• "{\displaystyle =}=" symbol is used to denote a stoichiometric relation.

  • "{\displaystyle \rightarrow }→" symbol is used to denote a net forward reaction.

  • "{\displaystyle \rightleftarrows }" symbol is used to denote a reaction in both directions.

  • "{\displaystyle \rightleftharpoons }" symbol is used to denote an equilibrium.

The physical state of chemicals is also very commonly stated in parentheses after the chemical symbol, especially for ionic reactions. When stating physical state, (s) denotes a solid, (l) denotes a liquid, (g) denotes a gas and (aq) denotes an aqueous solution.

If the reaction requires energy, it is indicated above the arrow. A capital Greek letter delta ({\displaystyle \Delta }) is put on the reaction arrow to show that energy in the form of heat is added to the reaction. {\displaystyle h\nu } is used if the energy is added in the form of light. Other symbols are used for other specific types of energy or radiation.


Balancing chemical equations


As seen from the equation CH

4 + 2 O

2 → CO


2 + 2 H

2O, a coefficient of 2 must be placed before the oxygen gas on the reactants side and before the water on the products side in order for, as per the law of conservation of mass, the quantity of each element does not change during the reaction





P4O10 + 6 H2O → 4 H3PO4

This chemical equation is being balanced by first multiplying H3PO4 by four to match the number of P atoms, and then multiplying H2O by six to match the numbers of H and O atoms.

The law of conservation of mass dictates that the quantity of each element does not change in a chemical reaction. Thus, each side of the chemical equation must represent the same quantity of any particular element. Likewise, the charge is conserved in a chemical reaction. Therefore, the same charge must be present on both sides of the balanced equation.

One balances a chemical equation by changing the scalar number for each chemical formula. Simple chemical equations can be balanced by inspection, that is, by trial and error. Another technique involves solving a system of linear equations.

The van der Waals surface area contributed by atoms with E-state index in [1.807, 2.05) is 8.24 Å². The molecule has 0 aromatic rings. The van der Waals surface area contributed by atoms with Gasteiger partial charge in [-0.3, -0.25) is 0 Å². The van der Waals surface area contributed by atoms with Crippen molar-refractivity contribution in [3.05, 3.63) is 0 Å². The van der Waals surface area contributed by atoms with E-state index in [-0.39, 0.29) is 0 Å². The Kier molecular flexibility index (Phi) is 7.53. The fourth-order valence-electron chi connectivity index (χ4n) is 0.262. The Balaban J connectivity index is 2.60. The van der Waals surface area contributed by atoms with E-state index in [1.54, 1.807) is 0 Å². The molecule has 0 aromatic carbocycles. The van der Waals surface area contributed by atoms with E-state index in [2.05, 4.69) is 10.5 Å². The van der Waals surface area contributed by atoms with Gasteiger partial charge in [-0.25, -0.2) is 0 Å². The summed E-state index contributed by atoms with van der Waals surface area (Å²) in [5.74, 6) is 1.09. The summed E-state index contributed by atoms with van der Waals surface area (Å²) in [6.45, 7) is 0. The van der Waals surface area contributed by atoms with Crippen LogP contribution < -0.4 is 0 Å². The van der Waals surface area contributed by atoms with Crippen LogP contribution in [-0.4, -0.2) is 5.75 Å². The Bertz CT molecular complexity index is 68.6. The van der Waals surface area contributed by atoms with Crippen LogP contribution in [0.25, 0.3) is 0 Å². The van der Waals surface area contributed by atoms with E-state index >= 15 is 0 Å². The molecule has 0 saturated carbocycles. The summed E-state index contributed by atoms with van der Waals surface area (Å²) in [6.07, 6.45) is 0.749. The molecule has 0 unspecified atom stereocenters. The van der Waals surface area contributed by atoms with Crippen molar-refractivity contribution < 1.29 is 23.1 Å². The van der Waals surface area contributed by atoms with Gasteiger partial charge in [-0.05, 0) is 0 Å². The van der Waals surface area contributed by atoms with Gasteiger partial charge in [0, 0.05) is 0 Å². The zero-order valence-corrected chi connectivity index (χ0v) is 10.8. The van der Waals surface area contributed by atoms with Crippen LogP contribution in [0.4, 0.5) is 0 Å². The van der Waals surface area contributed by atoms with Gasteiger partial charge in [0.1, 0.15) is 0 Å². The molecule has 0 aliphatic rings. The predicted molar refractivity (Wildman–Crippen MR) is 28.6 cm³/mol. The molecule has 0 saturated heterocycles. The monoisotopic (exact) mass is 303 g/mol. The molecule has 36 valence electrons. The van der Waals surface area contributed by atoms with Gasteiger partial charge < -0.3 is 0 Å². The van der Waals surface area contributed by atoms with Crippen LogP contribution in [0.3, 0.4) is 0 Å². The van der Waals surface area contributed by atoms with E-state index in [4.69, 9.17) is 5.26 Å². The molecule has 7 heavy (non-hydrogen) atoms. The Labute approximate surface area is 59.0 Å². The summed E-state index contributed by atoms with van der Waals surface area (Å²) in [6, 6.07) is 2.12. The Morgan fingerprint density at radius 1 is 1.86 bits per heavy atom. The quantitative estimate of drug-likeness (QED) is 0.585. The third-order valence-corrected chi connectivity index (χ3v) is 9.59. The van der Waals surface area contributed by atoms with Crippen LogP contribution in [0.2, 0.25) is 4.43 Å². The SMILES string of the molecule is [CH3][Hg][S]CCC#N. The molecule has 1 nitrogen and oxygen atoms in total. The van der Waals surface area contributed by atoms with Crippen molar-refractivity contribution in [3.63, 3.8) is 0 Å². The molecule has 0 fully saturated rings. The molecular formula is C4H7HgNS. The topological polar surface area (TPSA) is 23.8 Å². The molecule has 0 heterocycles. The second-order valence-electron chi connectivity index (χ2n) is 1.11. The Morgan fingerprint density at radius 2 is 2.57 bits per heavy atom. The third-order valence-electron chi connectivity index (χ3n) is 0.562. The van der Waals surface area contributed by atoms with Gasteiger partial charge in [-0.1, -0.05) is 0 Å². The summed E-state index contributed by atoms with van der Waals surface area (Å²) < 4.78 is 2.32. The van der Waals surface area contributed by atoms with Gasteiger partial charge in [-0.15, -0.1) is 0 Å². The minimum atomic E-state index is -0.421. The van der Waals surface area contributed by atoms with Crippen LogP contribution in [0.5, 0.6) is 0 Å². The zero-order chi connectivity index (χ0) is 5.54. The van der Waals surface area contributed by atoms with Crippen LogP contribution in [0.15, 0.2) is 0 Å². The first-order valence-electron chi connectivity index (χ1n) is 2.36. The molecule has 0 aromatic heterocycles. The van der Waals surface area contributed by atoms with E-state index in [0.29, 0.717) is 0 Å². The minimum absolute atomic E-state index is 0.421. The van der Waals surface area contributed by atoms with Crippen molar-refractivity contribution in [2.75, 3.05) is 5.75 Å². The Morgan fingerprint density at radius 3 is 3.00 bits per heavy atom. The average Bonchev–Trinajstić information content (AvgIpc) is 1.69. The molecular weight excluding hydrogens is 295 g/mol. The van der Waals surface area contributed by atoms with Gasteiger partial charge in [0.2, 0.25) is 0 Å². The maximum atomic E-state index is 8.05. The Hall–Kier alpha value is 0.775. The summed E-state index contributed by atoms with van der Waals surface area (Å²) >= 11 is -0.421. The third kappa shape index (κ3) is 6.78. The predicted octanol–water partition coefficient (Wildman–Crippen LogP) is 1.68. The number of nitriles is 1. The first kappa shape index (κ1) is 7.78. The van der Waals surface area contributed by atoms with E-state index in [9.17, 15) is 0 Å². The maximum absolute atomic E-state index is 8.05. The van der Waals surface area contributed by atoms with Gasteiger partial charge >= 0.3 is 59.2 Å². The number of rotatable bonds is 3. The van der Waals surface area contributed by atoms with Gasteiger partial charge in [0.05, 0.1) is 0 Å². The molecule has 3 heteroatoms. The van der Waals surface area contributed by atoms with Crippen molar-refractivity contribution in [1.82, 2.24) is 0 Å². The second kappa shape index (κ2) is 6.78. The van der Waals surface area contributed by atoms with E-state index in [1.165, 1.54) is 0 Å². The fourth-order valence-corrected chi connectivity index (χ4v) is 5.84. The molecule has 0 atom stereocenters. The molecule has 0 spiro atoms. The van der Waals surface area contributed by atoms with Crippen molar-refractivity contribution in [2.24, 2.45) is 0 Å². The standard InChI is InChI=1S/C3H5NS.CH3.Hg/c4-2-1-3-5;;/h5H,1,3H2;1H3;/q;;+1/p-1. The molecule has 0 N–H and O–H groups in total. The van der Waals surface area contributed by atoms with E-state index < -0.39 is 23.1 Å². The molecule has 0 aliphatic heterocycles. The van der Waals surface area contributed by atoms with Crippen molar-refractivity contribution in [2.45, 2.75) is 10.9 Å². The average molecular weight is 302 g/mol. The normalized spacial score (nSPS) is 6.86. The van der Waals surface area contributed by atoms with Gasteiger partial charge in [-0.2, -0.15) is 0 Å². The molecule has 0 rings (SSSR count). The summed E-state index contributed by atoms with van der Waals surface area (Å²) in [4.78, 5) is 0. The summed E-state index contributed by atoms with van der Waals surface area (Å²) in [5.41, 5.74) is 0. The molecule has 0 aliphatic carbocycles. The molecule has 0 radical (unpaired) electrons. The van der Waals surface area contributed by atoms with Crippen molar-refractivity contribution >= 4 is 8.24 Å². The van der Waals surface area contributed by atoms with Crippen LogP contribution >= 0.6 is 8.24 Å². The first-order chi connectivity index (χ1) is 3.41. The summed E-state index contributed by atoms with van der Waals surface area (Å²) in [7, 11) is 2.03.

Balanced equations are written with smallest whole-number coefficients. If there is no coefficient before a chemical formula, the coefficient 1 is understood.

The method of inspection can be outlined as putting a coefficient of 1 in front of the most complex chemical formula and putting the other coefficients before everything else such that both sides of the arrows have the same number of each atom. If any fractional coefficient exists, multiply every coefficient with the smallest number required to make them whole, typically the denominator of the fractional coefficient for a reaction with a single fractional coefficient.

As an example, seen in the above image, the burning of methane would be balanced by putting a coefficient of 1 before the CH4:

1 CH4 + O2 → CO2 + H2O

Since there is one carbon on each side of the arrow, the first atom (carbon) is balanced.

Looking at the next atom (hydrogen), the right-hand side has two atoms, while the left-hand side has four. To balance the hydrogens, 2 goes in front of the H2O, which yields:

1 CH4 + O2 → CO2 + 2 H2O

Inspection of the last atom to be balanced (oxygen) shows that the right-hand side has four atoms, while the left-hand side has two. It can be balanced by putting a 2 before O2, giving the balanced equation:

CH4 + 2 O2 → CO2 + 2 H2O

This equation does not have any coefficients in front of CH4 and CO2, since a coefficient of 1 is dropped.